The Story of Gabriel Victoria, the Panamanian Sanitation Worker Refereeing World Cup Games

Steven Zuber of Switzerland challenge for the ball with Danilo of Brazil during the 2018 FIFA World Cup. Photo by Laurence Griffiths/Getty Images

Every day, Gabriel Victoria wakes up at 3:40 a.m., puts on his uniform, and starts running. While this may sound like the training regimen of a player at the World Cup, Victoria’s day job doesn’t involve running after a ball, but instead behind a garbage truck.

Victoria is one of the two Panamanian referees selected by FIFA to officiate World Cup games, but because his country’s league is semi-professional, he doesn’t earn a monthly salary. Instead, he receives payment for each game, amounting to about $100 a month. To provide for his family, he works as a garbage collector in Panama City.

“I’ve been doing this job for nearly 25 years,” Victoria told local media. “As you can see, this is a job that is harmonious with my coworkers, with no stress. We’re always happy.” He starts his shift at 5 a.m. and works until noon. Then, he takes a short break before training, so that he can maintain his form.

Although passionate about soccer, he landed on refereeing by chance. He previously played in a local league (he doesn’t remember how long ago) when he received a red card. The referee, a friend of his, asked him if he wanted to officiate a game. He was curious and said yes “to see what it’s like.” He liked it so much he attended refereeing school and became certified. In 2008, he earned a nomination to be a FIFA referee, joining the ranks of the select group that officiates international games and tournaments.

His performances in local and international games as a linesman were so good that FIFA selected him to officiate in the Under-20 World Cup in New Zealand in 2005, the Copa America Centenario 2016 in the US, and the Under 17 World Cup in India last year. The World Cup in Russia was the only big tournament he was missing – and his longtime dream.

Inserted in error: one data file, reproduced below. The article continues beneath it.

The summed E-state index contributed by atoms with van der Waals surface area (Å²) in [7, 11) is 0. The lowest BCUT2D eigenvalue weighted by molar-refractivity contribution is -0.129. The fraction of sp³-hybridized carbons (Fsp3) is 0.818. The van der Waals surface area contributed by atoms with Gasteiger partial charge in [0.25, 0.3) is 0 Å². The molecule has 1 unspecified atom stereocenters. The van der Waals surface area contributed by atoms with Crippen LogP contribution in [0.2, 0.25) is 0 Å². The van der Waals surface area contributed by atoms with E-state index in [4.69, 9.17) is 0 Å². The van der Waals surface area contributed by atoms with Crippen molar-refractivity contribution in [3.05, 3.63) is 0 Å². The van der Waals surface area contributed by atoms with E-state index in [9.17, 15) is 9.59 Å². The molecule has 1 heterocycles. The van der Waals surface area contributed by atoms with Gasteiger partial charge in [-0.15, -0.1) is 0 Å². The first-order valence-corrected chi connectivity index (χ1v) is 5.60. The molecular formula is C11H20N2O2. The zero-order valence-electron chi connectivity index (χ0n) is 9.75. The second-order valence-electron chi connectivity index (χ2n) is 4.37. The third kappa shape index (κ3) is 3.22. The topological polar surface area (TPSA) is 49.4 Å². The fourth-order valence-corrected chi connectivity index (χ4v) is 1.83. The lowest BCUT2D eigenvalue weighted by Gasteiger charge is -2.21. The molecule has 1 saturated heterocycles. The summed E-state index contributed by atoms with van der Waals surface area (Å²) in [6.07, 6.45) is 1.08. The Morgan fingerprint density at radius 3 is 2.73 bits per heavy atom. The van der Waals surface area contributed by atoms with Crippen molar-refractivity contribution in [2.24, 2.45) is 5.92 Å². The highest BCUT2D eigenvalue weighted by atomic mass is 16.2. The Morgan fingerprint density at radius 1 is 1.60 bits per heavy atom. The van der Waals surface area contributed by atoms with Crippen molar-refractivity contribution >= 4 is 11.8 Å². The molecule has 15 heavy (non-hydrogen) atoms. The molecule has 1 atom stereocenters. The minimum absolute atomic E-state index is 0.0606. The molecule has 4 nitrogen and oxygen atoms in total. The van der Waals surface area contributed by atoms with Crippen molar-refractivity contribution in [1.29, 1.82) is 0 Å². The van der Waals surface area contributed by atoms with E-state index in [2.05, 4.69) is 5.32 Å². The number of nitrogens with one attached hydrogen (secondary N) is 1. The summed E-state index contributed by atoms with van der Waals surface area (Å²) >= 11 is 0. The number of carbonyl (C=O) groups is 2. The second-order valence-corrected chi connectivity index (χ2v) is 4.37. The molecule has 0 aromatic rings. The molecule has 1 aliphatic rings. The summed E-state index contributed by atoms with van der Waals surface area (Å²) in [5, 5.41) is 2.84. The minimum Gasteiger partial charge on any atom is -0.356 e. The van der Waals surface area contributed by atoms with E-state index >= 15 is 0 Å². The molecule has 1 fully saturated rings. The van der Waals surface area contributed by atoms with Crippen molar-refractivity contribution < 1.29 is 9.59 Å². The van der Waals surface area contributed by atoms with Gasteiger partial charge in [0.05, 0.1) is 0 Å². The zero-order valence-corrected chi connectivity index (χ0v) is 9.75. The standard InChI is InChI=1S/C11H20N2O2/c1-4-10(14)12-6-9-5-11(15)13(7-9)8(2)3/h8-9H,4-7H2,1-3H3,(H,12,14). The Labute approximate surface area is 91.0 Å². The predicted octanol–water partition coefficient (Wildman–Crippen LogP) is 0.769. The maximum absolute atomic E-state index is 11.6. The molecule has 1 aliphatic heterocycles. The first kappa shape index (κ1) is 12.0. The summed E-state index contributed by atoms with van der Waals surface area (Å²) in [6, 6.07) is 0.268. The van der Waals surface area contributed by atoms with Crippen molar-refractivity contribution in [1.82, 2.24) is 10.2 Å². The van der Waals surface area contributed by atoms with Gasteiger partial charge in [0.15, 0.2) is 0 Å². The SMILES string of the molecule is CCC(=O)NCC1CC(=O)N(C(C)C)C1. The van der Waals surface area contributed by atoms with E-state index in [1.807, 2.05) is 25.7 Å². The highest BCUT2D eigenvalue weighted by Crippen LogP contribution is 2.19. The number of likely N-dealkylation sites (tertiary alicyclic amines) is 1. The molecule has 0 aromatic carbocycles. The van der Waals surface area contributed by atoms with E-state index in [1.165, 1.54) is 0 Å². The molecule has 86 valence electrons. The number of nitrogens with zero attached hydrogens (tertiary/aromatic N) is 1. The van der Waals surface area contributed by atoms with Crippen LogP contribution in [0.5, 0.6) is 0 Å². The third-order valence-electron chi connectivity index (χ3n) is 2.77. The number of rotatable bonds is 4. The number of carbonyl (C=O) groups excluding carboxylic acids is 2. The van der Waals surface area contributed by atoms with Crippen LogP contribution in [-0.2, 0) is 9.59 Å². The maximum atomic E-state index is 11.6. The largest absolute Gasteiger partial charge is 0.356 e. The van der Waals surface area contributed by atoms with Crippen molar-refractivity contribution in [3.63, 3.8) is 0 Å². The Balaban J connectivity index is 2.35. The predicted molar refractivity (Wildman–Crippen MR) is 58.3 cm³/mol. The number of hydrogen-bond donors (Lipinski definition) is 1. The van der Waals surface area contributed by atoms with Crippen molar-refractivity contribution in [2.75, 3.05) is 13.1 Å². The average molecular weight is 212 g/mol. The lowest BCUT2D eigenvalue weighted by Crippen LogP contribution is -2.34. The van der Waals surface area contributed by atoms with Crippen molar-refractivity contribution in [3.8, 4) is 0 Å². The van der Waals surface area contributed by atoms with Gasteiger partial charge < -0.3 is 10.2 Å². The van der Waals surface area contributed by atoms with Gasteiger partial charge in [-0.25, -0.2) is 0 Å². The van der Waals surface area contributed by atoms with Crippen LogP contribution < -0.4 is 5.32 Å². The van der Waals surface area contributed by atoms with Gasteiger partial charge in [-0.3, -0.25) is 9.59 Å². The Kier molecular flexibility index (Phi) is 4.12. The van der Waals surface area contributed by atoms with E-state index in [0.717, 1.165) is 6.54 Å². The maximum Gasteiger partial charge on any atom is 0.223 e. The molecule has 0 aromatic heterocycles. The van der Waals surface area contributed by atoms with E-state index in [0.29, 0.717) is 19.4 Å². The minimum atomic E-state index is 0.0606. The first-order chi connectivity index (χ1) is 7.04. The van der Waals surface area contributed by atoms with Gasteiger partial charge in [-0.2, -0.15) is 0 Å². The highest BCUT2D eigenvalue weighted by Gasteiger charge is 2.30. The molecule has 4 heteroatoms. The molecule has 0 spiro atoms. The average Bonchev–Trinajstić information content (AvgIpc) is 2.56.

“I’m grateful to God because without him the dream that John Pitti (the other Panamanian referee selected by FIFA) and I have been fighting for 44 months wouldn’t have come true,” he said to local TV.

Russia has a special significance for Victoria, since it will be the first World Cup for Panama. Recently, TV station Telemetro took him to meet the coach of the Panamanian national team, Hernan Darío Gómez, who had some words of encouragement: “I’ve seen him train here, and I’m very happy for him. We have to see each other there (in Russia). If you can, visit us, you’re another Panamanian and an important man in soccer.”

In the same show, Victoria received a surprise: a suitcase, sneakers, and a national team shirt donated by sponsors, as well as a $500 check written by an anonymous donor.

Victoria was the assistant referee for the Brazil-Switzerland game on Sunday and awaits his first designation as a linesman in the tournament.

Before he left for Russia, he said that with his dream fulfilled, he now plans to retire from officiating next year. But he already has a new goal in mind: “I’ll sign up next year with FIFA, and if the refereeing commission is interested in making me an instructor, I’ll accept the challenge.”